Monday morning quarterbacking: Should Dallas police have used a robot to take out mass murderer?

Dallas police used a bomb-squad robot to kill a barricaded suspect in the mass murder of police officers, which apparently is the first intentional application of remote-control lethal force. Does this represent an escalation in the use of remote devices by domestic law enforcement? Or is it just a safer option for police to use under the existing limits on the use of lethal force?

Given the animus against law enforcement that precipitated this attack, there is some irony to this development:

Some see no reason for this to be at all controversial. Police have the technology to protect themselves, so why not use it — especially when dealing with a suspect who clearly wanted to take out as many cops as he could before getting killed?

It made “perfect sense” for Dallas police to use a robot to stop the suspect, Micah Xavier Johnson, said David Klinger, professor of Criminology and Criminal Justice at the University of Missouri-St. Louis.

When police attempted to subdue the suspect — who in this case killed and injured several people, according to police — the goal was to resolve the situation with no further loss of innocent life, Klinger said.

“It’s ridiculous to expect that police would expose themselves to gunfire in order to defeat the suspect with gunfire,” Klinger said. “It’s awful. We don’t want to have to do this. But, it’s less awful than to have more police officers killed.”

The ACLU sees it as a dangerous development, however, and cautions that legislators may need to get ahead of this before its use becomes widespread:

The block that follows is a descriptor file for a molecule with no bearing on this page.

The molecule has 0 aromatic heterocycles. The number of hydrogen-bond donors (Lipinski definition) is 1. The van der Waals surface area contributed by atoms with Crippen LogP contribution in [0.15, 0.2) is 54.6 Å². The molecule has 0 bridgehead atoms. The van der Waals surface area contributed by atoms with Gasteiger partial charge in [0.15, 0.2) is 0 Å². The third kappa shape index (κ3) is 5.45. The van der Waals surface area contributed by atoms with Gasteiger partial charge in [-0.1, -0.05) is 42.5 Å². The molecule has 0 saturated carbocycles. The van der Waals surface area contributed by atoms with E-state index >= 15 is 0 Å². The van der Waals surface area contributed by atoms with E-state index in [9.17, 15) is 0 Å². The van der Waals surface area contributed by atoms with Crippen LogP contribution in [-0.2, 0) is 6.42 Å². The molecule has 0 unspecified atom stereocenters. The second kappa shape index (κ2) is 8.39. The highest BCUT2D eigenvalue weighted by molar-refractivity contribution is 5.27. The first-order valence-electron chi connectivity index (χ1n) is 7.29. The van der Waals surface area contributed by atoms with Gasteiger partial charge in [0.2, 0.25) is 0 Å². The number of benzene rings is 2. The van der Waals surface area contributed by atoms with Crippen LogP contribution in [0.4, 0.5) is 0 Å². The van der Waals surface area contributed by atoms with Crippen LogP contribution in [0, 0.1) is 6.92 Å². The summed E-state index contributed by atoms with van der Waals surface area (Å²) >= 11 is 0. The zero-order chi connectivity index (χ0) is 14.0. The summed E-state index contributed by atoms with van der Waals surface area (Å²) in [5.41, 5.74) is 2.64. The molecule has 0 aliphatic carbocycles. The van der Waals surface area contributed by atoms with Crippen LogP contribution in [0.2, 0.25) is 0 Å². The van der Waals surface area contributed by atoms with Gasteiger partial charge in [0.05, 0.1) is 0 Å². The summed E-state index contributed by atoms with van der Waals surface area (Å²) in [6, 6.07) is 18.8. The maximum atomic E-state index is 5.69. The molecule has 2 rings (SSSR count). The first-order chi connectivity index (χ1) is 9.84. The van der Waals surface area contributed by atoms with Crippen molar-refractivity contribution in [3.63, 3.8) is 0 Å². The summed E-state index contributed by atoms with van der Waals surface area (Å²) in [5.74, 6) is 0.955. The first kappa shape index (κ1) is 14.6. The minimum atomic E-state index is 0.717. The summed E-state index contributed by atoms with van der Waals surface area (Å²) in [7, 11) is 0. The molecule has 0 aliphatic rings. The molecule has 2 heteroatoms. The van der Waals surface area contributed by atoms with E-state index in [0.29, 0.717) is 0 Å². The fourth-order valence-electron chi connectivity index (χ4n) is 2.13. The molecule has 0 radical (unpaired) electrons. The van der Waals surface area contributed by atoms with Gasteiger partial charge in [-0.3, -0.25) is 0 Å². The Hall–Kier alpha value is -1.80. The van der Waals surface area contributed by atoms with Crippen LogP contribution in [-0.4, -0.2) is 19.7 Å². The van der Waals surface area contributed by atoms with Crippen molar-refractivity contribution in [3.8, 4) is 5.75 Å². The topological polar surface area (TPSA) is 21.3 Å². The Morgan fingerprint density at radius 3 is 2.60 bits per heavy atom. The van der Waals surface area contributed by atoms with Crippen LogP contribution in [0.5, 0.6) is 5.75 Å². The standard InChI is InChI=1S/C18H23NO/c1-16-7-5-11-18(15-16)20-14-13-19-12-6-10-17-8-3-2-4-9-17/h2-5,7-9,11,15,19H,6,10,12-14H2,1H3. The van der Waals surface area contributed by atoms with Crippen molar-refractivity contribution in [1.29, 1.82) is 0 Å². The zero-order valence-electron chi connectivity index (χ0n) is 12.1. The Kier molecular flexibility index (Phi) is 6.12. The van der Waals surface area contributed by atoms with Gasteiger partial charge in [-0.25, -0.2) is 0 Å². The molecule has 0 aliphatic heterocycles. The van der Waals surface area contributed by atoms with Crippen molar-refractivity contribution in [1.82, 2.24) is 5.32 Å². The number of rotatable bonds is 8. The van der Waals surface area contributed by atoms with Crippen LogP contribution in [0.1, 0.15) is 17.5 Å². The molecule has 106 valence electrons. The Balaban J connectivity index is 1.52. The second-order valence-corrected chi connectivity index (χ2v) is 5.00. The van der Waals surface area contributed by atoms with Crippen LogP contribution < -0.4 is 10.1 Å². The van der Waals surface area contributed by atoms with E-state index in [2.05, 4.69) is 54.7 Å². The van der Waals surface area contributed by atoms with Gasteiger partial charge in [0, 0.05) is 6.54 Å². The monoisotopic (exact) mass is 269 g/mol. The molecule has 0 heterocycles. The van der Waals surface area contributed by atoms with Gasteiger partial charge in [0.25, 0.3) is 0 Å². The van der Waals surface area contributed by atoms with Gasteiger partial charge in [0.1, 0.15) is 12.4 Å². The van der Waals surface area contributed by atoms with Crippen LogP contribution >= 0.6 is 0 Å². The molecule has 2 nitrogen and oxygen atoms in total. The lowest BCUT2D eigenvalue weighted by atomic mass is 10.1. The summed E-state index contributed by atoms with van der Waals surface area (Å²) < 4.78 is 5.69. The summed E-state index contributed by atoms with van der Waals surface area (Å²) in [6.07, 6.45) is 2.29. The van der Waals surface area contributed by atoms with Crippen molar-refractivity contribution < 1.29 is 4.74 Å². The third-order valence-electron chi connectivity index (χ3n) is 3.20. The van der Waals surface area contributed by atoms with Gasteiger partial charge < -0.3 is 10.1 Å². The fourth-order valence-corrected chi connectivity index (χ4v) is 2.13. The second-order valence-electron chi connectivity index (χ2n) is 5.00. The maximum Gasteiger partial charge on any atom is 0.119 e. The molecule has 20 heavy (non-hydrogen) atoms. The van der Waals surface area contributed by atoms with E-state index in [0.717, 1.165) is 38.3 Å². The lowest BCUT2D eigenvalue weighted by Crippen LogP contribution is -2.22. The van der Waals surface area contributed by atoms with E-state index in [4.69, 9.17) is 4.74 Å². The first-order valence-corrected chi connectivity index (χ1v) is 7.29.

But advocates warn that robots may be overused because they will allow deadly force to be applied more easily said Jay Stanley, a senior policy analyst for the American Civil Liberties Union.

“As a legal matter, the choice of weapon in a decision to use lethal force does not change the constitutional calculus, which hinges on whether an individual poses an imminent threat to others, and whether the use of lethal force is reasonable under the circumstances,” Stanley said. “Remote uses of force raise policy issues that should be carefully considered and addressed by our society as technology advances and should remain confined to extraordinary situations.”

The issue may not be anywhere near as dire as that. In strictly practical terms, using a remote-controlled bomb to “neutralize” a threat won’t work in most cases because of the potential for collateral damage. Many of these standoffs involve hostages or valuable property. Widespread use of robots as lethal force might also make it more difficult for police to use these robots as they have been used in the past — as ways to engage suspects in standoffs with deliveries of phones, food, and so on. In almost all other situations, there would be better options, including other options for the application of lethal force.

That’s the real question anyway. Either lethal force is legitimate in a situation, or it’s not. If a situation calls for lethal force, does it matter (outside of considerations of collateral damage) which form it takes? In this case, lethal force was clearly appropriate after hours of attempting to resolve the standoff non-lethally, and the police chose one of their legitimate tools in applying that force.

Besides, this is a question of priorities. How many more faces did we want to add to this collection of dead heroes, in ABC’s video below, in order to take out their killer? No matter how we slice this up philosophically now, that was the choice facing Dallas police yesterday. It seems more than a bit churlish to lament the loss of five police officers and in the same breath suggest that more of them should have been killed to resolve the situation.